|Publication number||US3692730 A|
|Publication date||Sep 19, 1972|
|Filing date||Apr 15, 1971|
|Priority date||Apr 15, 1971|
|Publication number||US 3692730 A, US 3692730A, US-A-3692730, US3692730 A, US3692730A|
|Inventors||Willard M Sims|
|Original Assignee||Foster Grant Co Inc|
|Export Citation||BiBTeX, EndNote, RefMan|
|Referenced by (4), Classifications (8)|
|External Links: USPTO, USPTO Assignment, Espacenet|
United States Patent O 3,692,730 MOLD RELEASE AGENT FOR NYLON Willard M. Sims, Leominster, Mass, assignor to Foster Grant Co., Inc., Leominster, Mass. No Drawing. Filed Apr. 15, 1971, Ser. No. 134,415 Int. Cl. C08g 51/44 US. Cl. 260-32.6 N 11 Claims ABSTRACT OF THE DISOLOSURE The mold release properties of nylon compositions are significantly improved by incorporating about 0.01 to 5.0 parts per 100 parts of nylon of a hydrocarbon diamine having about 25 to 50 carbon atoms in the hydrocarbon chain.
BACKGROUND OF THE INVENTION This invention concerns nylon compositions and more particularly nylon compositions having improved adhesion resistance.
Thermoplastic materials, such as nylon are widely used in fabricating articles by molding techniques. In commerical molding processes molten polymer is extruded or ram injected into a mold maintained at a temperature considerably below the melting point of the polymer by cooling means. When the molten polymer enters the mold it is quickly cooled to a temperature at which it solidifies and hardens. As the molten polymer solidifies it shrinks somewhat so that the hardened article fits more loosely in the mold and upon opening the mold it falls out or it can be easily mechanically ejected from the mold. Because of this, articles molded from thermoplastic materials can be easily mass produced.
Due to the low shrinkability of nylon relative to other thermoplastic polymers, articles molded from nylon have a tendency to stick to the inside of the mold, thus making it more diificult to produce nylon molded articles on a rapid molding cycle. This problem is compounded when the undercut surfaces of the mold have sharp angles or when the interior face of the mold has an intricate configuration. In these cases the articles must often be removed from the molds by hand. It has been observed that the problem of mold releasability is particularly acute when polycaprolactam is molded into intricately shaped articles. This is apparently due to the fact that polycaprolactam shrinks to a less degree than other nylon materials. Nylon 6,6 poly(hexamethylene adipate) which shrinks a considerably greater amount than polycaprolactam presents less of a problem when fabricating articles in molds having sharp undercut angles because upon cooling it fits loosely in the mold. But in spite of this, even articles molded from nylon 6,6 have a slight tendency to stick to the mold surfaces.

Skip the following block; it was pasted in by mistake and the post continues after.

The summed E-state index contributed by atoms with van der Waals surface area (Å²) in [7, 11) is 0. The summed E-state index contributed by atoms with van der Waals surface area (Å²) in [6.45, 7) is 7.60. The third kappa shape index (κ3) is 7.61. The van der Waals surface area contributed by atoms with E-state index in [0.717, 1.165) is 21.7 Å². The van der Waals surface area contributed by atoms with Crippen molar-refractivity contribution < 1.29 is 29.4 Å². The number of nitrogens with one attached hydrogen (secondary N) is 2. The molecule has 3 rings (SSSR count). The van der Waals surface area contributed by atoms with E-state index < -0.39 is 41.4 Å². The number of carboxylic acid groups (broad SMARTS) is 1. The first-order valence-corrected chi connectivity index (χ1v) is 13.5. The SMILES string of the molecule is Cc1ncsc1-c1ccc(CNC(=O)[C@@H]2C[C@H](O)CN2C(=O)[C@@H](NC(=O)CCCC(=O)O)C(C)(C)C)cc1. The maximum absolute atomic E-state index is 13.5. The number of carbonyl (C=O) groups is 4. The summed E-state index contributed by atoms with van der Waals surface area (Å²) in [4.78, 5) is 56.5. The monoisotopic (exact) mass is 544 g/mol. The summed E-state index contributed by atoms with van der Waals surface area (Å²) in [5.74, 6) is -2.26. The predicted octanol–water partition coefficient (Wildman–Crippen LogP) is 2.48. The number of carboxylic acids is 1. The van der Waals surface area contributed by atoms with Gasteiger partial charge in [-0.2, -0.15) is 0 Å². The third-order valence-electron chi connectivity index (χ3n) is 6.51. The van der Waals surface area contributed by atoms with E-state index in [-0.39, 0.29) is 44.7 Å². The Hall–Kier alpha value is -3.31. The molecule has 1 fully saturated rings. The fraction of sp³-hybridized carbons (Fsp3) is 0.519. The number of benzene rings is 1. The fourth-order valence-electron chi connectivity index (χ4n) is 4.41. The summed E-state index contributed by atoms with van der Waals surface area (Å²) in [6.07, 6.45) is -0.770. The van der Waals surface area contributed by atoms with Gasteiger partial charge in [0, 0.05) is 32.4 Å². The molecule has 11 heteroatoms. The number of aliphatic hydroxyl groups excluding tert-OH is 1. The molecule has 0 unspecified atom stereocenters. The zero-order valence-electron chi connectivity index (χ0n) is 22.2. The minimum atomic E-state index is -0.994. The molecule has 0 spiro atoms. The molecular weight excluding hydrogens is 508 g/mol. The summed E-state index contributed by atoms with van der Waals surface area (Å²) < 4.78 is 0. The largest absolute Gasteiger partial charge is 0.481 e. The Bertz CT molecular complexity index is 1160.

The tacky nature of nylon also presents a problem in film forming applications. In making nylon films molten nylon is cast upon a cooled roller, usually by means of an extruder. The thin nylon film solidifies immediately upon contact with the roller but has a tendency to stick to the roller, often causing the nylon film to wrinkle or tear.
In the past these problems have been somewhat overcome by the use of a combination of internal and external lubricants. Typical internal lubricants are metallic soaps, fatty alcohols and silicones. These are usually blended into the polymeric composition. In addition to these the metallic surfaces of the molds and rollers are frequently dusted during operation with lubricating materials such as sodium or potassium stearate. Combinations of such external and internal lubricants as the above considerably improve the moldability of nylon but they ice do not completely solve the problems of mold release, particularly when molding articles of intricate shapes from polycaprolactam in molds having sharply undercut angles.
Nylon molding compositions have now been discovered which have greatly improved molding and sheet casting properties. Articles molded from these compositions drop easily from the mold even if the mold has an intricate configuration or sharp undercut angles. In addition, when the compositions of the invention are heated to the molten state and cast onto cooled rollers to make nylon film the molten nylon has very little tendency, if any, to stick to the rollers.